The union will scream. It's never been tried. the staff.
That will run up our overhead. Let's put that one on the back burner Has anyone else ever tried it?
We don't have the authority. for now. Let's look into it further.
Let's get back to reality Let's form a committee. We'll have to answer to the
That's not our problem. It won't work in our place. stockholders.
I don't like the idea. The executive committee will never Quit dreaming.
I'm not saying you're wrong but... go for it. If it ain't broke, don't fix it.
You're two years ahead of your I don't see the connection. That's too much ivory tower.
time. Let's all sleep on it. It's too much work.
BayCHI Dec 09 Source: Daniel DuFour 10
Osborn Rule #2
Fluency and flexibility
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We need both
Fluency - Lots of ideas Flexibility - Lots of different ideas
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The ebb and flow of ideas
The Idea Curve
When the going gets tough, the tough get stupid
From The Ebb and Flow of Ideas, a Product Development - Best Practices Report, The Management Roundtable
BayCHI Dec 09 Source: Dev Patnaik 13
Osborn’s checklist for transforming ideas
Put to other uses? Magnify? Minify? Reverse?
New ways to use as is? What to add? What to subtract? Transpose positive
Other uses if modified? More time? Smaller? and negative?
Greater frequency? Condensed? How about
What else is like this? Turn it backward?
What other idea does this Turn it upside
Extra Value? Lighter?
Does the past offer Reverse roles?
Plus ingredient? Omit?
parallel? Change shoes?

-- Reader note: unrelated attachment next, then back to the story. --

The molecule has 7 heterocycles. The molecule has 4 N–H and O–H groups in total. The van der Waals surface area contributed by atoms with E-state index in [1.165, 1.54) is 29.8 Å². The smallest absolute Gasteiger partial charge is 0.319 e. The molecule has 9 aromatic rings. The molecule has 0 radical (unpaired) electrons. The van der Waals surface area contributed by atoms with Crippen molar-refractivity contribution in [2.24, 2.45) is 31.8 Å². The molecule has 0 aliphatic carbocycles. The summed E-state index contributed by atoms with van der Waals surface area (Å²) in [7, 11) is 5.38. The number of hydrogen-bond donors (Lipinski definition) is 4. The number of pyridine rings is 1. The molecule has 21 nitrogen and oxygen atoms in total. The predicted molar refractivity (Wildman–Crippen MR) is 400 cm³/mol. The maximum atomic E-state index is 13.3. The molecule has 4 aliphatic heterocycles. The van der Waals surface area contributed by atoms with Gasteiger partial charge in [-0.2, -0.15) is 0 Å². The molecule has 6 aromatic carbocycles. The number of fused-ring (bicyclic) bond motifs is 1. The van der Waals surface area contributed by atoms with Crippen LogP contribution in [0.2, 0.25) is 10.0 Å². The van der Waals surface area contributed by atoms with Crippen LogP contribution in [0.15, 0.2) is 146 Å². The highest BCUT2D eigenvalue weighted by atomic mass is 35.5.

What could I copy? Turn tables?
Multiply? Split up?
Whom could I emulate? Turn other cheek?
New twist? Interchange
How about a blend, an Who else instead?
Change meaning, color, components?
alloy, an assortment, What else instead?
motion, sound, odor, form, Other pattern?
an ensemble? Other ingredient?
shape? Other layout?
Combine units? Other process?
Other shapes? Other sequence?
Combine purposes? Other place?
Combine appeals? Other approach? and effect?
Combine ideas? Other tone of voice? Change pace?
BayCHI Dec 09 Source: Alex Osborn, Applied Imagination 14
BayCHI Dec 09 Source: the MIT Creative Engineering Laboratory, ca 1956 – Adapted from Osborn’s Applied Imagination 15
More strategies for getting ideas
BayCHI Dec 09 Source: Rolf Faste 16
Osborn Rule #3
WILD WEIRD ABSURD STUPID
Easier to tone down than pump up
BayCHI Dec 09 Source: Obey the Pure Breed 17
The idea curve revisited
Illustrative representation of idea count
“Out of a hundred ideas, the first sixty ideas produced five that were actually
new or different, the next twenty produced nothing but laughter, and ideas